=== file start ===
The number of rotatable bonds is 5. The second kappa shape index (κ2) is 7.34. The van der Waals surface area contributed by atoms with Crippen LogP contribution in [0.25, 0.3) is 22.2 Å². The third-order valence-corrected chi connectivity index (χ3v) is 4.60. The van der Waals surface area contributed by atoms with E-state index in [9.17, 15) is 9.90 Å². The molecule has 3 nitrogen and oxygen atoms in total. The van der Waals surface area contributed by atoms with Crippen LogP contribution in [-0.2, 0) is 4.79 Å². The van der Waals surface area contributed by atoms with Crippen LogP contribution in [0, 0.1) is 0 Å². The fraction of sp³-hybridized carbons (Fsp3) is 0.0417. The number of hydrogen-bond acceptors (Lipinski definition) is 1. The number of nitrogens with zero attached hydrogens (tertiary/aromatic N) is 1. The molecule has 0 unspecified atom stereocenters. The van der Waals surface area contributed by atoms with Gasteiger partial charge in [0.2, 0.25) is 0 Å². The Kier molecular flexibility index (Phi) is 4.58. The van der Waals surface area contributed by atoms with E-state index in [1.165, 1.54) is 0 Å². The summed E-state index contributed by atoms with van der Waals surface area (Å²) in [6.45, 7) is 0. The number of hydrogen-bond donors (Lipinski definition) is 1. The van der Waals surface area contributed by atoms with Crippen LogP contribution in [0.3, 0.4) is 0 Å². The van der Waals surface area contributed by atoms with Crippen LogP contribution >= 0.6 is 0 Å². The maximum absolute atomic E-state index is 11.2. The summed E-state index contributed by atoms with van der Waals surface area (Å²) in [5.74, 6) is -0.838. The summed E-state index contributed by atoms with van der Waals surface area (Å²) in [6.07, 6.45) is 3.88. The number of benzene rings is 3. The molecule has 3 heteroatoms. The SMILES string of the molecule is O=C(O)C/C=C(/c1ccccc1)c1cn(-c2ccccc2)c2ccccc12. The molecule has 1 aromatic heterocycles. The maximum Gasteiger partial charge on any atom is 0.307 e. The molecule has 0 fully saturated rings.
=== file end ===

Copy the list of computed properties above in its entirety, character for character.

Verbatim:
The number of rotatable bonds is 5. The second kappa shape index (κ2) is 7.34. The van der Waals surface area contributed by atoms with Crippen LogP contribution in [0.25, 0.3) is 22.2 Å². The third-order valence-corrected chi connectivity index (χ3v) is 4.60. The van der Waals surface area contributed by atoms with E-state index in [9.17, 15) is 9.90 Å². The molecule has 3 nitrogen and oxygen atoms in total. The van der Waals surface area contributed by atoms with Crippen LogP contribution in [-0.2, 0) is 4.79 Å². The van der Waals surface area contributed by atoms with Crippen LogP contribution in [0, 0.1) is 0 Å². The fraction of sp³-hybridized carbons (Fsp3) is 0.0417. The number of hydrogen-bond acceptors (Lipinski definition) is 1. The number of nitrogens with zero attached hydrogens (tertiary/aromatic N) is 1. The molecule has 0 unspecified atom stereocenters. The van der Waals surface area contributed by atoms with Gasteiger partial charge in [0.2, 0.25) is 0 Å². The Kier molecular flexibility index (Phi) is 4.58. The van der Waals surface area contributed by atoms with E-state index in [1.165, 1.54) is 0 Å². The summed E-state index contributed by atoms with van der Waals surface area (Å²) in [6.45, 7) is 0. The number of hydrogen-bond donors (Lipinski definition) is 1. The van der Waals surface area contributed by atoms with Crippen LogP contribution in [0.3, 0.4) is 0 Å². The van der Waals surface area contributed by atoms with Crippen LogP contribution >= 0.6 is 0 Å². The maximum absolute atomic E-state index is 11.2. The summed E-state index contributed by atoms with van der Waals surface area (Å²) in [5.74, 6) is -0.838. The summed E-state index contributed by atoms with van der Waals surface area (Å²) in [6.07, 6.45) is 3.88. The number of benzene rings is 3. The molecule has 3 heteroatoms. The SMILES string of the molecule is O=C(O)C/C=C(/c1ccccc1)c1cn(-c2ccccc2)c2ccccc12. The molecule has 1 aromatic heterocycles. The maximum Gasteiger partial charge on any atom is 0.307 e. The molecule has 0 fully saturated rings.